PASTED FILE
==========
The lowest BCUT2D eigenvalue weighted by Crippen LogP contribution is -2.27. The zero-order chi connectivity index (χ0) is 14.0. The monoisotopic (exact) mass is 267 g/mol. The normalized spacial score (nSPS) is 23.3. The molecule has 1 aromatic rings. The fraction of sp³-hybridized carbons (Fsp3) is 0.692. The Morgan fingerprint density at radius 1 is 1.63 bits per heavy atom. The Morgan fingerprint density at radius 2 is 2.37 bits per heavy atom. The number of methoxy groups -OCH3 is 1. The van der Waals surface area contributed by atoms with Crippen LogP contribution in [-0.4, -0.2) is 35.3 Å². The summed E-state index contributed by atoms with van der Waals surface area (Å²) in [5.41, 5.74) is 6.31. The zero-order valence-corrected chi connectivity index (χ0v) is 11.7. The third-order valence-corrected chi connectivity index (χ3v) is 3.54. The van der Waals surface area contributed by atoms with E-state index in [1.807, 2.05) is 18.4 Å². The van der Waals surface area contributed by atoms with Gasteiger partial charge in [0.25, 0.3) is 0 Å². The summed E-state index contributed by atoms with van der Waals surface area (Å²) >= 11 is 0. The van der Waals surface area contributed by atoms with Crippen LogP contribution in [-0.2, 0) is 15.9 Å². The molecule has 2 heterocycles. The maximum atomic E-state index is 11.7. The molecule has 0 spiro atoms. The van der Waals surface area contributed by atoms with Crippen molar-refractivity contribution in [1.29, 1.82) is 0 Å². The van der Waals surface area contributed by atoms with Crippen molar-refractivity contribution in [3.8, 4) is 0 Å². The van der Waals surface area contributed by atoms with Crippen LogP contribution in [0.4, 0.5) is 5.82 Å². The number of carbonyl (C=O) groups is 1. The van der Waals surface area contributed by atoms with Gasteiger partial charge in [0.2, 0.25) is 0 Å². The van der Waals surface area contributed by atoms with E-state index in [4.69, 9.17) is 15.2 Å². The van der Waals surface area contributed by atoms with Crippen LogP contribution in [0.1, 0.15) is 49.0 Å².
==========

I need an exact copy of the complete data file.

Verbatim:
The lowest BCUT2D eigenvalue weighted by Crippen LogP contribution is -2.27. The zero-order chi connectivity index (χ0) is 14.0. The monoisotopic (exact) mass is 267 g/mol. The normalized spacial score (nSPS) is 23.3. The molecule has 1 aromatic rings. The fraction of sp³-hybridized carbons (Fsp3) is 0.692. The Morgan fingerprint density at radius 1 is 1.63 bits per heavy atom. The Morgan fingerprint density at radius 2 is 2.37 bits per heavy atom. The number of methoxy groups -OCH3 is 1. The van der Waals surface area contributed by atoms with Crippen LogP contribution in [-0.4, -0.2) is 35.3 Å². The summed E-state index contributed by atoms with van der Waals surface area (Å²) in [5.41, 5.74) is 6.31. The zero-order valence-corrected chi connectivity index (χ0v) is 11.7. The third-order valence-corrected chi connectivity index (χ3v) is 3.54. The van der Waals surface area contributed by atoms with E-state index in [1.807, 2.05) is 18.4 Å². The van der Waals surface area contributed by atoms with Gasteiger partial charge in [0.25, 0.3) is 0 Å². The summed E-state index contributed by atoms with van der Waals surface area (Å²) >= 11 is 0. The van der Waals surface area contributed by atoms with Crippen LogP contribution in [-0.2, 0) is 15.9 Å². The molecule has 2 heterocycles. The maximum atomic E-state index is 11.7. The molecule has 0 spiro atoms. The van der Waals surface area contributed by atoms with Crippen molar-refractivity contribution in [1.29, 1.82) is 0 Å². The van der Waals surface area contributed by atoms with Crippen molar-refractivity contribution in [3.8, 4) is 0 Å². The van der Waals surface area contributed by atoms with Crippen LogP contribution in [0.4, 0.5) is 5.82 Å². The number of carbonyl (C=O) groups is 1. The van der Waals surface area contributed by atoms with Gasteiger partial charge in [0.2, 0.25) is 0 Å². The van der Waals surface area contributed by atoms with E-state index in [4.69, 9.17) is 15.2 Å². The van der Waals surface area contributed by atoms with Crippen LogP contribution in [0.1, 0.15) is 49.0 Å².